Over years it’s easy to forget even the really useful things. Then one day you rediscover them and wonder why they disappeared in the first place. Nowhere is this truer than in the corporate world.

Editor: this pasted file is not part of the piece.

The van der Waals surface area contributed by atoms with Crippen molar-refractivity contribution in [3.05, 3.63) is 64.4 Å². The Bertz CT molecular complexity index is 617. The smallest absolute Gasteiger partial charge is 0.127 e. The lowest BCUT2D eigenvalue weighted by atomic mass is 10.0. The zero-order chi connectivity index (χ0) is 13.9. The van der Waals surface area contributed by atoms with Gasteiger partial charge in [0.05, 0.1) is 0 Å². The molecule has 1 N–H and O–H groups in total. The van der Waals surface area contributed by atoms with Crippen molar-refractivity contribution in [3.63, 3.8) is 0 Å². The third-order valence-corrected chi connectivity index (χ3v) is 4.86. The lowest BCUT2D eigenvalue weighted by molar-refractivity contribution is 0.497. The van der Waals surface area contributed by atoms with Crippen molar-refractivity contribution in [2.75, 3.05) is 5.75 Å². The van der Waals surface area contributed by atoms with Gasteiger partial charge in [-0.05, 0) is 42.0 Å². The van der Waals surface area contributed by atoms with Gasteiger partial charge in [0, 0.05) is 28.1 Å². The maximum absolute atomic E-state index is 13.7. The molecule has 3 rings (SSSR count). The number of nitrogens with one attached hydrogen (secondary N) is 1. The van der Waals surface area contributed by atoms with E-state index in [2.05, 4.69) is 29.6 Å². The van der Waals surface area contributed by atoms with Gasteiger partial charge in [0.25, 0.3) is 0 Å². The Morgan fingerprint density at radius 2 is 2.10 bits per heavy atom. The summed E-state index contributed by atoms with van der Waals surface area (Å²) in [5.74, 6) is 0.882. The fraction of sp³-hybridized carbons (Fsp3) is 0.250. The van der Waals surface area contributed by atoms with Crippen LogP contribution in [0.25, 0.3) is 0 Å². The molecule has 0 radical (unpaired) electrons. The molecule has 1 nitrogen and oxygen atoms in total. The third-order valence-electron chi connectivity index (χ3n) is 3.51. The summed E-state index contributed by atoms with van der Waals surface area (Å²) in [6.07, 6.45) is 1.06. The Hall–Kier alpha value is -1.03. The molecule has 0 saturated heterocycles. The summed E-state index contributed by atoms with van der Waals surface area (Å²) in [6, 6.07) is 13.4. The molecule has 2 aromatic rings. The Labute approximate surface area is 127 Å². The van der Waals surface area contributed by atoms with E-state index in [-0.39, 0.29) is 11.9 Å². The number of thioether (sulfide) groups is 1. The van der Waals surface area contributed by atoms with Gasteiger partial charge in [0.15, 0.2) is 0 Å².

New business trends and ideas easily swamp us seemingly rendering older ideas obsolete. Employee Engagement has been a big thing for businesses over the last 10 years. To go with that has been a head-spinning number of ‘models’. Just search ’employee engagement models’ and then click on images. There are hundreds of illustrations of employee engagement models and a quick scan can give a good idea of how diverse the models and language can be. That all points to an idea with some theoretical underpinnings, some will be well researched however there will be a lot of work relying on surface validity (it seems to make sense). However, for this post, it is about what gets forgotten in this emphasis. For me looking at the engagement literature reminded of good work done in the 1970’s and 80’s on job design which gets very little or no explicit mention in any of the models. Even the term job design sounds so last century, mechanistic, old-fashioned and too slow for this agile, divergent, disruptive, digital age. That is rubbish of course, every job has certain characteristics or a design if you prefer. (Regardless, the whole topic was swamped by four ideas that were believed to mediate motivated performance, the belief that the nature of work was changing, the opportunity for social contact, the person’s actual skill levels, and ambition. If you’re interested then read this 2010 article by Greg R. Oldham and J. Richard Hackman. )